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Author Topic: Sunset from Snow Bowl Arizona  (Read 3989 times)
chesty
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« on: June 02, 2003, 11:11:00 AM »
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The size seems to be a little big for the resolution.  I'll have to fix that tonight.
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Jonathan Wienke
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« Reply #1 on: June 02, 2003, 04:52:32 PM »
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You should try bracketing the shot, and blending the images together. I have an example of this in my web site Visual Vacations. You will get a much better tonal balance between the sun, sky, and ground.

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bdbuck
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« Reply #2 on: June 02, 2003, 09:38:44 PM »
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For quickies, I use a "density mask" which I get by ctrl-clicking on any one of the 4 channels in the channels palette -- RGB composite or individual R, G, or B channels -- whichever one works best for what I want. Add the density mask as a layer mask to whatever layer is on top or to a curves layer and then you can tweak the mask with curves or levels to adjust it further. Works pretty good.

Brian.
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chesty
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« Reply #3 on: June 03, 2003, 09:27:35 AM »
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I'll have to try both techniques.  Another that I heard of was Fred Miranda's DRI.  Of course it is a fully automated plug in for photoshop.  But it only costs 9 bucks.  But if a free technique works that gives me control.  I am all for it.
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chesty
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« Reply #4 on: June 02, 2003, 09:47:52 AM »
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Not sure where to put this. Figured this would be the best spot. Just interested in a critique.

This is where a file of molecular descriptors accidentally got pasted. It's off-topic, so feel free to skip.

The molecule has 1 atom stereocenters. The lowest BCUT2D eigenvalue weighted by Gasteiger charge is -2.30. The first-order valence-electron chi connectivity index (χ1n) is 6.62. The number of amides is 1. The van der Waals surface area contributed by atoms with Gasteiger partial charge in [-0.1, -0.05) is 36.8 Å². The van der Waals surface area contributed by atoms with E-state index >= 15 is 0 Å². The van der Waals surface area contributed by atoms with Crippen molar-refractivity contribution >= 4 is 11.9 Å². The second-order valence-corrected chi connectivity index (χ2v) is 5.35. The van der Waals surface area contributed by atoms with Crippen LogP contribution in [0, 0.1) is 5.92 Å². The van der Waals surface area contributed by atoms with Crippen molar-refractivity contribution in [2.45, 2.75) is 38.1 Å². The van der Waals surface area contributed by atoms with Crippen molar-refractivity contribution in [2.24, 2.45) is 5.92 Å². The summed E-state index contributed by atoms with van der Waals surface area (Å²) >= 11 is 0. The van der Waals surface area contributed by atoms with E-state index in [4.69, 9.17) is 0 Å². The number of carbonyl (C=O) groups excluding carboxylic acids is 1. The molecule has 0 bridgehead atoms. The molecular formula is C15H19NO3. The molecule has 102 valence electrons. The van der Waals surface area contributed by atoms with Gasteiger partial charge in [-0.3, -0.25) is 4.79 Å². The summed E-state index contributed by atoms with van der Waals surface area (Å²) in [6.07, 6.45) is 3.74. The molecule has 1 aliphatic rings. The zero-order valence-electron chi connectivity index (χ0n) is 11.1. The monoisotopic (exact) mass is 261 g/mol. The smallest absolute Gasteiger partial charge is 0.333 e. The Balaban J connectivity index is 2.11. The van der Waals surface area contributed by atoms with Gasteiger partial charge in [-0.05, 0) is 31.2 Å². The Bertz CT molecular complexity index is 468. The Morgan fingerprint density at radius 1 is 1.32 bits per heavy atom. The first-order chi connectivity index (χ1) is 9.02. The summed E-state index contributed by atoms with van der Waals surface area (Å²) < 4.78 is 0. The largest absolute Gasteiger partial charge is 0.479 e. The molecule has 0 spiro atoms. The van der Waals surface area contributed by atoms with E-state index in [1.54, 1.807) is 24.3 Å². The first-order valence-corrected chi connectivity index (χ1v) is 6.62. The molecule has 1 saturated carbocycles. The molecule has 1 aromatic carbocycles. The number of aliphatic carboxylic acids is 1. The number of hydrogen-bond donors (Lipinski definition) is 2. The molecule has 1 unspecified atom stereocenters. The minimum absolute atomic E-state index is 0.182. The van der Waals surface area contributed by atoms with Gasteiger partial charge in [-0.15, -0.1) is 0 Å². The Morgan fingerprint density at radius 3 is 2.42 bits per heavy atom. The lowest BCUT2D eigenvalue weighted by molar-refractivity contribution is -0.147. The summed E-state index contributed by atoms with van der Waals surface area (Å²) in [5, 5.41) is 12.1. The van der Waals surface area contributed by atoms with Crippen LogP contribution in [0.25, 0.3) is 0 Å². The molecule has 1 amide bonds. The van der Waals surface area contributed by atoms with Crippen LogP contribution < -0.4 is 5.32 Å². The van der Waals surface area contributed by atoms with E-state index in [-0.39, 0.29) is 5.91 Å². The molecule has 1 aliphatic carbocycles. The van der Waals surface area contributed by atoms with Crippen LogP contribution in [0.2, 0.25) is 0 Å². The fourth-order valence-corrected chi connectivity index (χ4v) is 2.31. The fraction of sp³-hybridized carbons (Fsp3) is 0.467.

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chesty
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« Reply #5 on: June 02, 2003, 11:12:37 AM »
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Here is another one from this same area and time.

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chesty
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« Reply #6 on: June 02, 2003, 05:24:30 PM »
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I have tried this a couple of times.  In fact that was my intent this time.  But I just get impatient having to unhide the portions of the image underneath that I want to show thru.  Therefore, I didn't do it.

Is there a better way than manual labor?
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Jonathan Wienke
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« Reply #7 on: June 02, 2003, 10:59:09 PM »
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The technique I used with this image was to play with the layer blending options. I stacked the 3 exposures with the brightest on the bottom and the darkest on top, and then played with the blending properties. (Right-click on the layer, and select Blending Options from the menu that pops up.) By holding down the ALT key and dragging the black slider on "This Layer" (which will split it in half) I made the darkest areas of the 2 upper layers transparent, causing the brighter areas of the underlying layers to show through. I spent about 10 minutes twiddling the sliders around before I got a blend I liked, then flattened and saved. No airbrushing layer masks involved. The result speaks for itself.
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